See three sinks, a waterfall, and a distributary in these videos from the WWALS Outing to Turket Creek Waterfall, the Alapahoochee River, the Alapaha River Sink, and the Dead River Sink, June 14, 2015. A WWALS video playlist follows the links to each video below. Continue reading
Why should anyone downstream care about an obscure creek north of Valdosta? Because it runs past sinkholes that leak into the Floridan Aquifer, into the Withlacoochee River, then into the Suwannee River, then into the Gulf of Mexico, going by all seven of the downstream Florida counties that passed resolutions asking the state of Florida to do something about Valdosta wastewater, not to mention neighborhoods and wetlands closer to the recent Cherry Creek Lift Station sewage leak, which was at least smaller than previous spills.
The orange red-circled disk shows Continue reading
A very scenic hike to some of the most unusual geological features in all of Florida: the Alapaha River Sink and the Dead River Sink. We walked over beds of 50-million-year-old fossilized oysters, above all our drinking water in the Floridan Aquifer. See many pictures and a few videos of the sights, and a google map of the sites.
Practicing Geologist Dennis Price led us by the scenic route on this hike, explaining te karst geology on display, which underlies all of north Florida and south Georgia, containing our drinking water in the Floridan Aquifer. Dennis and hike organizer Chris Mericle recommend making this very unusual area a state park.
The Alapaha River goes underground here unless it has a lot of water, which usually this time of year and right now it does not.
Until recently nobody knew for sure Continue reading
Update 2016-10-15: Be aware the path does get steep and rough towards the sink, and there are mosquitoes and chiggers.
Bring water, a snack, and bug repellent.
No boat required. Really: you don’t want to try to boat up the Dead River. But you do want to see the Dead River Sink.
When: 10AM Saturday November 6th 2016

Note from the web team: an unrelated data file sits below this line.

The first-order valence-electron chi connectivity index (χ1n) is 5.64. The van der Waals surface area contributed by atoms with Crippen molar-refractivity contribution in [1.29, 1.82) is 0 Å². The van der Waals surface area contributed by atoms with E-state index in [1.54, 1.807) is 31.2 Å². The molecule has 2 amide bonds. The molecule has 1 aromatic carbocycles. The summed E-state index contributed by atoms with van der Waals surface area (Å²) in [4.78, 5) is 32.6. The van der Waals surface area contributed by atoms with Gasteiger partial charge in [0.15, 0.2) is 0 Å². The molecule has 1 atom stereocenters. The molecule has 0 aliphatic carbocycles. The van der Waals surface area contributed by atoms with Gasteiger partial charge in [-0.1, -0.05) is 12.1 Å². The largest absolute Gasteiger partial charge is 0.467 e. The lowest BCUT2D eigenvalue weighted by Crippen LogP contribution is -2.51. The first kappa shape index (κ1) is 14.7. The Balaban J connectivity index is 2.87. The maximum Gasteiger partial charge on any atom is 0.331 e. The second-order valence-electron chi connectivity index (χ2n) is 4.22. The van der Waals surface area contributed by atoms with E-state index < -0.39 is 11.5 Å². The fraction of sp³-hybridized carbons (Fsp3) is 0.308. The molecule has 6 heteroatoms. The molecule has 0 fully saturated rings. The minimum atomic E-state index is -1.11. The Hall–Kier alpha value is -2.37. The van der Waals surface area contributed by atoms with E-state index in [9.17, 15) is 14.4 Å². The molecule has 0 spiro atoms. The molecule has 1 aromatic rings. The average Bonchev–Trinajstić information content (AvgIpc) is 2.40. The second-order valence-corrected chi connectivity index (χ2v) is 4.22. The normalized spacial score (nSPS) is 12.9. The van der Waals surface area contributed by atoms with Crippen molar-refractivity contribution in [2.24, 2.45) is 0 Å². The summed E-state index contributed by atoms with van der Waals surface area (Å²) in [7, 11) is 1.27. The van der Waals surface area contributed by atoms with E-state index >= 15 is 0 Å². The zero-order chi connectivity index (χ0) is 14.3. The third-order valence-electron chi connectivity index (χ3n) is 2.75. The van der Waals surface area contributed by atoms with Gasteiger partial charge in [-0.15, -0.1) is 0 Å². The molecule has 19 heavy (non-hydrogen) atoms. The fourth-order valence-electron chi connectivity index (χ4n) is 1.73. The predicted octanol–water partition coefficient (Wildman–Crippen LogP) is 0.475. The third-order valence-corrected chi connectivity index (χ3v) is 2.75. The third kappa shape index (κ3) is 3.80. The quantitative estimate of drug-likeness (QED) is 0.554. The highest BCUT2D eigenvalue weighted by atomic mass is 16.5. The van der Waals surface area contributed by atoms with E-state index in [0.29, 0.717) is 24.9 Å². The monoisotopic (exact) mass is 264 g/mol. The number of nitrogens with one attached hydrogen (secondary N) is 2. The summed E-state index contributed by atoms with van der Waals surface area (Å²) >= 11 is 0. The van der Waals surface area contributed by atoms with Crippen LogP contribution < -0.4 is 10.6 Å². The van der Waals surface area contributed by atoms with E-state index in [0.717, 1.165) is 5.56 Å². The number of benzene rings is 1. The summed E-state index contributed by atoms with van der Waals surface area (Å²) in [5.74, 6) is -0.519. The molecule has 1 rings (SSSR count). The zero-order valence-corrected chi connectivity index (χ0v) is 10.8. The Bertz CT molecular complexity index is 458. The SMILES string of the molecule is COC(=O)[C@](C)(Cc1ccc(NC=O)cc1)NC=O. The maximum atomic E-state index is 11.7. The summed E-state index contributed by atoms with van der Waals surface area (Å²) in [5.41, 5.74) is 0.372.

Duration: 2-3 hours
Attached are my comments to the SRWMD Governing Board today (July 12th 2016) in regards to the Sabal Trail crossing site over the Falmouth Cathedral Cave System.
I was the first to speak at the public comment period followed by Jim Tatum then Merrillee. Jim and Merrillee echoed my concerns. The three of us set the tone for the meeting! The Board was interested and engaged asking questions to better understand what impacts Sabal Trail poses for the cave system and the District. About Time!
Merrillee Malwitz-Jipson of Sierra Club Florida speaking to SRWMD 2016-07-12
Photo credit: Our Santa Fe River
Executive Director, Noah Valenstein offered to personally call the ACE to request Continue reading
Filed Friday as FERC accession number 20160708-5096, http://elibrary.ferc.gov/idmws/file_list.asp?document_id=14476452, “Two new reasons for a USACE Supplemental Environmental Impact Statement and a halt to Sabal Trail permits; see also accession numbers 20160708-5089 and 20160708-5088, by WWALS Watershed Coalition, Inc. under CP15-17.” (PDF) Continue reading
FOR IMMEDIATE RELEASE
Jasper, Florida, July 1st 2016 — Another independent professional geologist reveals more omissions and discrepancies in pipeline company reports and faults in federal oversight of the Sabal Trail pipeline: groundflow actually goes the other way, drilling under a river will change water flow in the Floridan Aquifer, and there is very high risk of sinkhole collapse. An indigenous Floridian commissioned this scientific report to protect his mother, the living earth. This geological report provides compelling additional reasons for the U.S. Army Corps of Engineers (USACE) to open a new process to evaluate this and other new information.
Bobby C. Billie, one of the Clan Leaders and Spiritual Leader, Council of the Original Miccosukee Simanolee Nation Aboriginal Peoples, asked professional geologist and hydrologist Peter Schreuder, P.G. to conduct investigations at the proposed Sabal Trail crossing under the Suwannee River from Hamilton County and under U.S. 90 in close proximity to the Falmouth Cave System in Suwannee County.
This Schreuder report concludes about the Floridan Aquifer System (FAS): Continue reading